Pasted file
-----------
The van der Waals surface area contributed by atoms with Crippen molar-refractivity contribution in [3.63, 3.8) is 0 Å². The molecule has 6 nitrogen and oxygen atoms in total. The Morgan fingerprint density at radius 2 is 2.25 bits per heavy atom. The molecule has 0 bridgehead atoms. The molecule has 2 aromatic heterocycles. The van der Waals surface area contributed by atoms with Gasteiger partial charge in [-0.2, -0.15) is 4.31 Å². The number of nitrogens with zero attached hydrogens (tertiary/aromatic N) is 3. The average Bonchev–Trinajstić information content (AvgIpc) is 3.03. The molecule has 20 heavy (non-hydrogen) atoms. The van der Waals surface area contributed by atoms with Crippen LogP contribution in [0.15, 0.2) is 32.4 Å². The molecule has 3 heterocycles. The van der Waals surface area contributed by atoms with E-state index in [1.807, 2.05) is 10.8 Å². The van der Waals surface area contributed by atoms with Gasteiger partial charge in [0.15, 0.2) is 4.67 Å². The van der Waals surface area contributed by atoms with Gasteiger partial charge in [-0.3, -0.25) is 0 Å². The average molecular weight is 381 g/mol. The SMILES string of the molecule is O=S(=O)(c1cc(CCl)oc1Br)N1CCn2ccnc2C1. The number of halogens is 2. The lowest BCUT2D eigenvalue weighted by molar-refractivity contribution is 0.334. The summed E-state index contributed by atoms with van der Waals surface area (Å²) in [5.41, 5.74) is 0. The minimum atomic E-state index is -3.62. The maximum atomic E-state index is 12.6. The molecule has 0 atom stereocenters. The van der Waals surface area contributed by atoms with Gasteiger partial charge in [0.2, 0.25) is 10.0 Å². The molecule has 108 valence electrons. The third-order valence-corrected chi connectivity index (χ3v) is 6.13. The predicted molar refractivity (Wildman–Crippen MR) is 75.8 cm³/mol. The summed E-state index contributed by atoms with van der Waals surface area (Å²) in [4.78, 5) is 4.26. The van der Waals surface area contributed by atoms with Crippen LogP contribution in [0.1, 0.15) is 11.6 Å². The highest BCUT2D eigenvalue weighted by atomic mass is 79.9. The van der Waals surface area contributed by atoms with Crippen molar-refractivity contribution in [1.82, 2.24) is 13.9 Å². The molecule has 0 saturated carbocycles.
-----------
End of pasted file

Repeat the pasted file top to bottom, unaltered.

The van der Waals surface area contributed by atoms with Crippen molar-refractivity contribution in [3.63, 3.8) is 0 Å². The molecule has 6 nitrogen and oxygen atoms in total. The Morgan fingerprint density at radius 2 is 2.25 bits per heavy atom. The molecule has 0 bridgehead atoms. The molecule has 2 aromatic heterocycles. The van der Waals surface area contributed by atoms with Gasteiger partial charge in [-0.2, -0.15) is 4.31 Å². The number of nitrogens with zero attached hydrogens (tertiary/aromatic N) is 3. The average Bonchev–Trinajstić information content (AvgIpc) is 3.03. The molecule has 20 heavy (non-hydrogen) atoms. The van der Waals surface area contributed by atoms with Crippen LogP contribution in [0.15, 0.2) is 32.4 Å². The molecule has 3 heterocycles. The van der Waals surface area contributed by atoms with E-state index in [1.807, 2.05) is 10.8 Å². The van der Waals surface area contributed by atoms with Gasteiger partial charge in [0.15, 0.2) is 4.67 Å². The van der Waals surface area contributed by atoms with Gasteiger partial charge in [-0.3, -0.25) is 0 Å². The average molecular weight is 381 g/mol. The SMILES string of the molecule is O=S(=O)(c1cc(CCl)oc1Br)N1CCn2ccnc2C1. The number of halogens is 2. The lowest BCUT2D eigenvalue weighted by molar-refractivity contribution is 0.334. The summed E-state index contributed by atoms with van der Waals surface area (Å²) in [5.41, 5.74) is 0. The minimum atomic E-state index is -3.62. The maximum atomic E-state index is 12.6. The molecule has 0 atom stereocenters. The van der Waals surface area contributed by atoms with Gasteiger partial charge in [0.2, 0.25) is 10.0 Å². The molecule has 108 valence electrons. The third-order valence-corrected chi connectivity index (χ3v) is 6.13. The predicted molar refractivity (Wildman–Crippen MR) is 75.8 cm³/mol. The summed E-state index contributed by atoms with van der Waals surface area (Å²) in [4.78, 5) is 4.26. The van der Waals surface area contributed by atoms with Crippen LogP contribution in [0.1, 0.15) is 11.6 Å². The highest BCUT2D eigenvalue weighted by atomic mass is 79.9. The van der Waals surface area contributed by atoms with Crippen molar-refractivity contribution in [1.82, 2.24) is 13.9 Å². The molecule has 0 saturated carbocycles.